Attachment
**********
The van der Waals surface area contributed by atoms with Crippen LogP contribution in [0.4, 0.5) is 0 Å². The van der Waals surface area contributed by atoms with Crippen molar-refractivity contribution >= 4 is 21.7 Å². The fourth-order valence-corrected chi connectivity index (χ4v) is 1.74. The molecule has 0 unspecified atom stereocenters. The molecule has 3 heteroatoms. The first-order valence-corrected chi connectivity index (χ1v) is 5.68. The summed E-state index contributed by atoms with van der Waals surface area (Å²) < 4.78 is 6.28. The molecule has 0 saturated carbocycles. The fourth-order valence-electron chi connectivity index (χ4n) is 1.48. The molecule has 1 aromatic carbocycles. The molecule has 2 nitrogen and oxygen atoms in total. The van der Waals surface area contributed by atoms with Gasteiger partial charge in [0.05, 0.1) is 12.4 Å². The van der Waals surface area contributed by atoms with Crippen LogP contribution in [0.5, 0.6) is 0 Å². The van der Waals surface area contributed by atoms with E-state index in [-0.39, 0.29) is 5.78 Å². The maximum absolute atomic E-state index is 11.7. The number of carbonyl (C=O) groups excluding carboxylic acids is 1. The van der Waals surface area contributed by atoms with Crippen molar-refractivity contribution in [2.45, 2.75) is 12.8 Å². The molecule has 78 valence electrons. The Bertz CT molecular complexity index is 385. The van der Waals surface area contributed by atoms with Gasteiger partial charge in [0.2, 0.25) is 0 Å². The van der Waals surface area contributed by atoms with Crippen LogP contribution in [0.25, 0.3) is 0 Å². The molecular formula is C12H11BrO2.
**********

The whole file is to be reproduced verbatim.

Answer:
The van der Waals surface area contributed by atoms with Crippen LogP contribution in [0.4, 0.5) is 0 Å². The van der Waals surface area contributed by atoms with Crippen molar-refractivity contribution >= 4 is 21.7 Å². The fourth-order valence-corrected chi connectivity index (χ4v) is 1.74. The molecule has 0 unspecified atom stereocenters. The molecule has 3 heteroatoms. The first-order valence-corrected chi connectivity index (χ1v) is 5.68. The summed E-state index contributed by atoms with van der Waals surface area (Å²) < 4.78 is 6.28. The molecule has 0 saturated carbocycles. The fourth-order valence-electron chi connectivity index (χ4n) is 1.48. The molecule has 1 aromatic carbocycles. The molecule has 2 nitrogen and oxygen atoms in total. The van der Waals surface area contributed by atoms with Gasteiger partial charge in [0.05, 0.1) is 12.4 Å². The van der Waals surface area contributed by atoms with Crippen LogP contribution in [0.5, 0.6) is 0 Å². The van der Waals surface area contributed by atoms with E-state index in [-0.39, 0.29) is 5.78 Å². The maximum absolute atomic E-state index is 11.7. The number of carbonyl (C=O) groups excluding carboxylic acids is 1. The van der Waals surface area contributed by atoms with Crippen molar-refractivity contribution in [2.45, 2.75) is 12.8 Å². The molecule has 78 valence electrons. The Bertz CT molecular complexity index is 385. The van der Waals surface area contributed by atoms with Gasteiger partial charge in [0.2, 0.25) is 0 Å². The van der Waals surface area contributed by atoms with Crippen LogP contribution in [0.25, 0.3) is 0 Å². The molecular formula is C12H11BrO2.